Rivian stock falls after quarterly results
Rivian (RIVN) reported its fourth quarter and full year 2021 financial results on Thursday after the closing bell. Shares of the EV startup fell as much as 10% immediately following the release.
While some analysts were forecasting 40,000 units will be produced this year, Rivian estimates it will produce 25,000 vehicles for the full year of 2022.
The following are the company's fourth quarter top and bottom line results versus consensus estimates expected by Wall Street analysts, according to Bloomberg data:
Adjusted loss per share: —2.43 cents versus -2.05 expected
Revenue: $54 million versus $63.99 million expected
In its shareholder letter released on Thursday, Rivian stated:
"Through the first half of Q1 2022, we experienced several headwinds and other factors impacting our production ramp, including a planned 10-day shutdown to fine-tune our production lines, significant supply chain limitations, a large spike in COVID-19 cases likely attributable to the Omicron variant, and severe winter weather in Central Illinois."
"Like the rest of the industry, we anticipate supply chain challenges to persist through 2022. We are working closely with our suppliers to identify component constraints early so that we can support the supplier ramp and/or develop alternative solutions if needed."
Rivian says as of March 8, it produced 1,410 vehicles in 2022 and 2,425 vehicles since the start of production.
The Irvine, California–based company is pre-profitable and still in the process of ramping up its production.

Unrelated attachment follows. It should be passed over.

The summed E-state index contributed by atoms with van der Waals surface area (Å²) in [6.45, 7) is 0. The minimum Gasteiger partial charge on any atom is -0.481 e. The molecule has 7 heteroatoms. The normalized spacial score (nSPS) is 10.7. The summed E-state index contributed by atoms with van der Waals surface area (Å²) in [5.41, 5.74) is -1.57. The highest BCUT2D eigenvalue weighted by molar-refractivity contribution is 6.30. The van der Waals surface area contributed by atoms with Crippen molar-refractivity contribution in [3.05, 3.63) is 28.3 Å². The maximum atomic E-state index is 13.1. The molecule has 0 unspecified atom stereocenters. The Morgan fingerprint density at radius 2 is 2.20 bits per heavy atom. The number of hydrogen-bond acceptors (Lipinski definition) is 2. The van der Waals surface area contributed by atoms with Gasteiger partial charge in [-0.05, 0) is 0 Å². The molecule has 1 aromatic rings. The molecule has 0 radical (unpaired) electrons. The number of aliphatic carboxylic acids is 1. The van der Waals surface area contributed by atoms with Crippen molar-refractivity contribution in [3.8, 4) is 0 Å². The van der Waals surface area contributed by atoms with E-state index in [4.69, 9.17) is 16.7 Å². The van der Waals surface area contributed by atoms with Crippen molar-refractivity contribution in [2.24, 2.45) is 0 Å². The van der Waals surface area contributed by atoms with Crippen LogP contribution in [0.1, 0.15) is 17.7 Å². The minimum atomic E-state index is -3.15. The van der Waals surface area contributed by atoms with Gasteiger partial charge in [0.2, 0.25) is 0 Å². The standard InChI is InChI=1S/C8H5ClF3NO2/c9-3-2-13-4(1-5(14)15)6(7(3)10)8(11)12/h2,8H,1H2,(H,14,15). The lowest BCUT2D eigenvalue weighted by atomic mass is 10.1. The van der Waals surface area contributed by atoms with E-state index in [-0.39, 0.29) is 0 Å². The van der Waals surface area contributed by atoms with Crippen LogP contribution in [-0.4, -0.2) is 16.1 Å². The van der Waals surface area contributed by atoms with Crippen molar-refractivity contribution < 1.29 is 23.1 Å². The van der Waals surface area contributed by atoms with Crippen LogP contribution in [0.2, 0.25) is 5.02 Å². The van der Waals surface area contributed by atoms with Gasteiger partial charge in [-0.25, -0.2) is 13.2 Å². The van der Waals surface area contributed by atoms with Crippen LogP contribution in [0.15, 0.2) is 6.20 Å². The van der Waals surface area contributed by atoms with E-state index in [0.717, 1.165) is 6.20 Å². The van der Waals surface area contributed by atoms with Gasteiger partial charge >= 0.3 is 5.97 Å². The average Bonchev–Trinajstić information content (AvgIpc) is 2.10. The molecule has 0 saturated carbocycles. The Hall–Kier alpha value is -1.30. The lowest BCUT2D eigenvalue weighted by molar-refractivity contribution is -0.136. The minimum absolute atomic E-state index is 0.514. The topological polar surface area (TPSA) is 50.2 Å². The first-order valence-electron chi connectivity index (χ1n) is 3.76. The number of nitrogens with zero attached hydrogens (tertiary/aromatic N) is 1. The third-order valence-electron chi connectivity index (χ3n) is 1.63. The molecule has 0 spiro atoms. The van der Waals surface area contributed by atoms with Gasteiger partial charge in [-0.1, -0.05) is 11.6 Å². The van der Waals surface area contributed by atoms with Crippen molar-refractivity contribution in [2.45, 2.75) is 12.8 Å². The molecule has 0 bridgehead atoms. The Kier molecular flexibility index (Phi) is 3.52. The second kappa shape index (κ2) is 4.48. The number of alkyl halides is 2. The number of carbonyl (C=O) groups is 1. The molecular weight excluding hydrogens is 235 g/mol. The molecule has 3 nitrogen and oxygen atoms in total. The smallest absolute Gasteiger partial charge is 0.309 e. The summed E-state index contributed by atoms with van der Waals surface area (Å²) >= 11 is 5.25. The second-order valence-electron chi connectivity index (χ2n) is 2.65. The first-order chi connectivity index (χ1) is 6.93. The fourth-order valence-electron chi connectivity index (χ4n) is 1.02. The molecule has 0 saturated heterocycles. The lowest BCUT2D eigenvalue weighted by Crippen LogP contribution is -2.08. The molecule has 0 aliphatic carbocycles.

Rivian produced 1,015 vehicles and delivered 920 by the end of 2021.
The EV startup's stock is down more than 55% year to date as investors have rotated out of tech and high growth names amid rising inflation the the likelihood of tighter monetary policy.
Rivian shares also took a beating this year immediately following a couple of significant developments:
The EV maker backed by Ford (F) and Amazon (AMZN) recently announced it would raise the price of its R1T and R1S electric pickup trucks due to inflationary pressures.
The increase was initially supposed to apply to exiting and future orders. After heavy criticism from pre-order holders, CEO R.J. Scaringe apologized and promised Rivian would honor prices for orders already in place and for anyone who had canceled due to the hike.
The price increase highlights the challenges facing auto makers amid rising costs for parts and raw materials.
"Everything from semiconductors to sheet metal to seats has become more expensive and with this we have seen average new vehicle pricing across the U.S. rise more than 30% since 2018," wrote Scaringe in a pricing update statement on March 3rd.
In early January the stock tumbled when Amazon announced it will be the first commercial customer for automaker Stellantis' Ram ProMaster Battery Electric Vehicle van launching in 2023. The e-commerce giant already has a deal with Rivian for 100,000 delivery vehicles to be delivered by 2030.
"The gut-check of having partner AMZN exercise its right to secure EDVs from alternative vendors (Stellantis, Daimler) has shaken investor confidence," wrote Morgan Stanley's auto analyst Adam Jones in a January note to investors.
On Thursday, Rivian highlighted its partnership with Amazon.
"At the end of 2021, we sold the first production EDV to Amazon," said the company's shareholder letter. It went on to state, "As we progress through these significant milestones, we are also in the process of exploring ways to further expand our commercial partnership with Amazon."
Rivian's stock shot up when it went public in November of last year. Shares are down significantly from its intraday high of $179.47. The company reached a valuation of about $152 billion in mid-November.
Today, Rivian’s market cap is sitting of around $40 billion.
Ines is a stock market reporter for Yahoo Finance. Follow her on Twitter at @ines_ferre
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